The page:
required to avoid false positives.

I like it. I would add all three so that we can update code to be
consistent.

Thanks, I'll send a patch later unless I hear objections to this plan.

Keep an eye out for a use case for an all-inclusive 'no_sanitize' that
turns everything off.

That's controversial.
On one hand, I've seen a couple of cases where we need both
no_sanitize_address and no_sanitize_memory (mostly, custom stack unwinders
that read random bytes on stack).
I can also imagine cases where no_sanitize_address and no_sanitize_thread
could be used together (e.g. deliberate out of bounds reads within aligned
8-byte word).
But we risk that no_sanitize will be abused to turn off all sanitizers when
only two should really be disabled.

I'd rather not add this for now.

--kcc

I don’t have a huge stake in this, but it kind of makes sense to me to have a single attribute that takes an argument, or list of arguments.

attribute((no_sanitize(address)))
attribute((no_sanitize(memory,thread)))

This way, if more sanitizers are added, we don’t need to add new attributes. And since these are disabling checks, they’re automatically backwards-compatible—that is, Clang could accept

attribute((no_sanitize(address,insanity)))

without warning that it doesn’t know what the insanity sanitizer is. (This is probably more important on GCC, which AFAIK still doesn’t have an equivalent of has_attribute.)

Just my two cents,
Jordan

I don’t have a huge stake in this, but it kind of makes sense to me to have a single attribute that takes an argument, or list of arguments.

attribute((no_sanitize(address)))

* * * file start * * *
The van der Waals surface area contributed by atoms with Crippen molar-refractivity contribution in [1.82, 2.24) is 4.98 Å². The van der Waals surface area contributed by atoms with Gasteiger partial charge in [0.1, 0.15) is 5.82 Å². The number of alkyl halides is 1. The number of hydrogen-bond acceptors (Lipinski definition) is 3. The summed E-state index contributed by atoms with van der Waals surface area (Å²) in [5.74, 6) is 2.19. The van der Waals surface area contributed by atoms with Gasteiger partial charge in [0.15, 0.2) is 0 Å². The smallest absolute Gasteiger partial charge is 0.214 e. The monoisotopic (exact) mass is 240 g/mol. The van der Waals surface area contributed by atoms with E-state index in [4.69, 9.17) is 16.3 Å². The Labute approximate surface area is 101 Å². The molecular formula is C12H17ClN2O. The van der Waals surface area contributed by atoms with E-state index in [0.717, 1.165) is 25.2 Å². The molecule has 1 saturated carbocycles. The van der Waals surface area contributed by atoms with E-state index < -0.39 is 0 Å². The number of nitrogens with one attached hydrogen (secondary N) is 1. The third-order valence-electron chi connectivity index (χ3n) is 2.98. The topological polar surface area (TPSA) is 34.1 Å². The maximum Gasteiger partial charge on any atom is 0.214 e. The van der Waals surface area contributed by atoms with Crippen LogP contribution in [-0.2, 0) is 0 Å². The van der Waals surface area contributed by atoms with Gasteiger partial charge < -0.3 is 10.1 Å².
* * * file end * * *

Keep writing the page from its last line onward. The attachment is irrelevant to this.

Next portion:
attribute((no_sanitize(memory,thread)))

This way, if more sanitizers are added, we don’t need to add new attributes. And since these are disabling checks, they’re automatically backwards-compatible—that is, Clang could accept

attribute((no_sanitize(address,insanity)))

without warning that it doesn’t know what the insanity sanitizer is. (This is probably more important on GCC, which AFAIK still doesn’t have an equivalent of has_attribute.)

Just my two cents,
Jordan

I am always wary about the “no-warning”. What happens if I write no_sanitize(adress) ? (In French, there is a single “d” in adresse so it’s a common mistake) I would rather the compiler warned me that discover after the whole compile-link-test cycle that I did not nail it.

If people want to disable the warning, let them.

– Matthieu

I would like for us to aim towards having some harmony between this and the sanitizer blacklist file. As a strawman, it would be nice if we could say that

attribute((no_sanitize(“foo”))) void f();

has the same effect as adding

foo:_Z1fv

to the blacklist file. (This suggests that the attribute should be allowed on globals for the global-init sanitizer, etc.)

> Hi,
>
> Clang has two attributes to disable bug detection tools in a given
function:
>
> __attribute__((no_thread_safety_analysis)) disables clang's *static*
> thread-safety analysis.
> (
http://clang.llvm.org/docs/LanguageExtensions.html#thread-safety-annotation-checking
)
>
> __attribute__((no_address_safety_analysis)) disables
AddressSanitizer
> (*dynamic* analysis)
>
http://clang.llvm.org/docs/LanguageExtensions.html#extensions-for-dynamic-analysis
>
> Now we need two more attributes to disable
> ThreadSanitizer (http://clang.llvm.org/docs/ThreadSanitizer.html)
> and MemorySanitizer (
http://clang.llvm.org/docs/MemorySanitizer.html)
>
> For MemorySanitizer I propose
__attribute__((no_uninitialized_checks))
> Objections? Better naming suggestion?
> Maybe __attribute__((no_memory_sanitizer))?
> (We deliberately named no-asan attribute
"no_address_safety_analysis" w/o
> mentioning asan
> in the name to make this attribute usable for other tools, e.g.
SAFECode.
> So,
> we may not want to tie the no-msan attribute to msan)

It seems to me like it is going to be simpler and more transparent to
have the attribute explicitly mention the sanitizer, e.g.`
__attribute__((no_sanitize("memory")))`; then the user knows exactly
what they are getting (since the name corresponds with the command
line option). If other tools want to use those attributes it's not